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Visitation Rights in Florida

When parents separate, a positive outcome is that both parents try to work together to share the rights, responsibilities, and pleasures associated with childrearing. However, it's not always easy to resolve issues of custody and visitation. Fortunately, if a parent has to make arrangements for visitation, they can turn to state law for guidance.

Time-Sharing Schedule

Florida refers to custody arrangements and visitation as "time-sharing." Parents must establish the responsibilities for the everyday duties related to raising a child, including the time-sharing schedule arrangements that specify the time that the child will spend with each parent. Florida law not only allows, but encourages parents to design their own parenting plans; if parents cannot agree on a schedule, then the court will establish this.

Florida Visitation Rights at a Glance

Understanding the letter of the law of any statute is crucial. However, reading a plain language version can also assist in truly comprehending the law. The chart below provides a short summary of Florida's visitation rights statute.


  • Florida Civil Practice and Procedure 61.13 (2)(a)

Factors affecting the child's welfare


All decisions establishing, approving, or modifying a parenting agreement must be made in accordance with the child's best interests. The way that is determined is by evaluating factors that affect the welfare and interests of the child and the specific family situation. The factors include, but are not limited to the following:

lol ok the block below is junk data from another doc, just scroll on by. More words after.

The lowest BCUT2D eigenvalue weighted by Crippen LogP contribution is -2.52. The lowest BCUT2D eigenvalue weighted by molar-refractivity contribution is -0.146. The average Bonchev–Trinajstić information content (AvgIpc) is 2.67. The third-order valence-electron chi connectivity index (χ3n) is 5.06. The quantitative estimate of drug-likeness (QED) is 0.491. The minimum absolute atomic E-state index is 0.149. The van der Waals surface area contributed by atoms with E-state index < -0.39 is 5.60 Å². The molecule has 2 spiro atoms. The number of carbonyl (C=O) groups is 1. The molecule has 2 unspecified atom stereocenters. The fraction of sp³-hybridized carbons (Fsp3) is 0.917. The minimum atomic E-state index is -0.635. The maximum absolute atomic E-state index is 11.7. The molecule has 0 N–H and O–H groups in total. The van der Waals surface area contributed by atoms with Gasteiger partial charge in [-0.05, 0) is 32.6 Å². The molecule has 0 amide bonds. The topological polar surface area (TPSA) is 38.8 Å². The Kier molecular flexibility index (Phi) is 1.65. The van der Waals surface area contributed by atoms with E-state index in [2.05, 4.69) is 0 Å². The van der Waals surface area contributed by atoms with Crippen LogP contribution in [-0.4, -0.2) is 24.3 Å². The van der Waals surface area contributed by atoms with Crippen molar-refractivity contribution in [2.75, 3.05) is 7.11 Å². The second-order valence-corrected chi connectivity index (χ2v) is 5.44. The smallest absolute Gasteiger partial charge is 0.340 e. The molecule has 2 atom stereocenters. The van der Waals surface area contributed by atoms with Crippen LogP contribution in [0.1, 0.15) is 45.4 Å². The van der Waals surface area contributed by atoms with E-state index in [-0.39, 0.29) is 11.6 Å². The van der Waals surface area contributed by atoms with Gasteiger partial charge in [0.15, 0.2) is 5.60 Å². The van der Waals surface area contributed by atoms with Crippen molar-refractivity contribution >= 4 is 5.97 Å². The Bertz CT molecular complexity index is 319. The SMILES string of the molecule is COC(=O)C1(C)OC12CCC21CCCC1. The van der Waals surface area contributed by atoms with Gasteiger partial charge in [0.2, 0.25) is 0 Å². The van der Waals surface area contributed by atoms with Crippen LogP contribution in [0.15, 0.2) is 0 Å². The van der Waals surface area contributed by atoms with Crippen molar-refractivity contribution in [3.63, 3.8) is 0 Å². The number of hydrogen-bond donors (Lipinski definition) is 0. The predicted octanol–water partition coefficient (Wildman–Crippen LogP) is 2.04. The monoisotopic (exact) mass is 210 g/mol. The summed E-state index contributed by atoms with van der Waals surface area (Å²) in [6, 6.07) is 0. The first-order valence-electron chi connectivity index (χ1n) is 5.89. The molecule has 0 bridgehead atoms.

• Demonstrated capacity of each parent to encourage a frequent and continuing parent-child relationship to honor the time-sharing schedule and to be reasonable when changes are required;
  • Demonstrated capacity of each parent to consider the child's needs rather than their own;
  • Time frame in which child has lived in stable environment and the need to maintain continuity;
  • Geographic viability of the parenting plan, with emphasis on travel time necessary to effectuate the plan;
  • Moral fitness of the parents;
  • Evidence of domestic violence, sexual violence, child abuse, child abandonment, or child neglect regardless of whether a prior or pending action related to those issues has been brought; and
  • The demonstrated capacity of each parent to participate in the child's school/extracurricular activities.

Items to include in the parenting plan

  • Residential Schedule (everyday schedule): Reflects when the child is with each parent on weekdays and weekends.
  • Holiday Schedule: Shows which parent is with the child for holidays.
  • Summer Vacation Schedule: Shows when the child is with each parent during summer vacation.


Modification of a parenting plan and time-sharing schedule requires a showing of a substantial, material, and unanticipated change of circumstances. For example, drug relapses or military deployment.

Note: State laws are always subject to change through the passage of new legislation, rulings in the higher courts (including federal decisions), ballot initiatives, and other means. While we strive to provide the most current information available, please consult an attorney or conduct your own legal research to verify the state law(s) you are researching.

Florida Child Visitation Rights: Related Resources

Discuss Visitation Rights with a Florida Attorney

Creating a parenting agreement that is best for the specific needs of your child can be difficult to achieve. It helps to get meaningful insight from a skilled professional. If you need to know more about your visitation rights in Florida, then talk to a family law attorney near you.

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  • Custody & child visitation cases are emotional, and a lawyer can seek the best outcome
  • A lawyer can help protect your children's interests
  • Lawyers can seek to secure visitation rights

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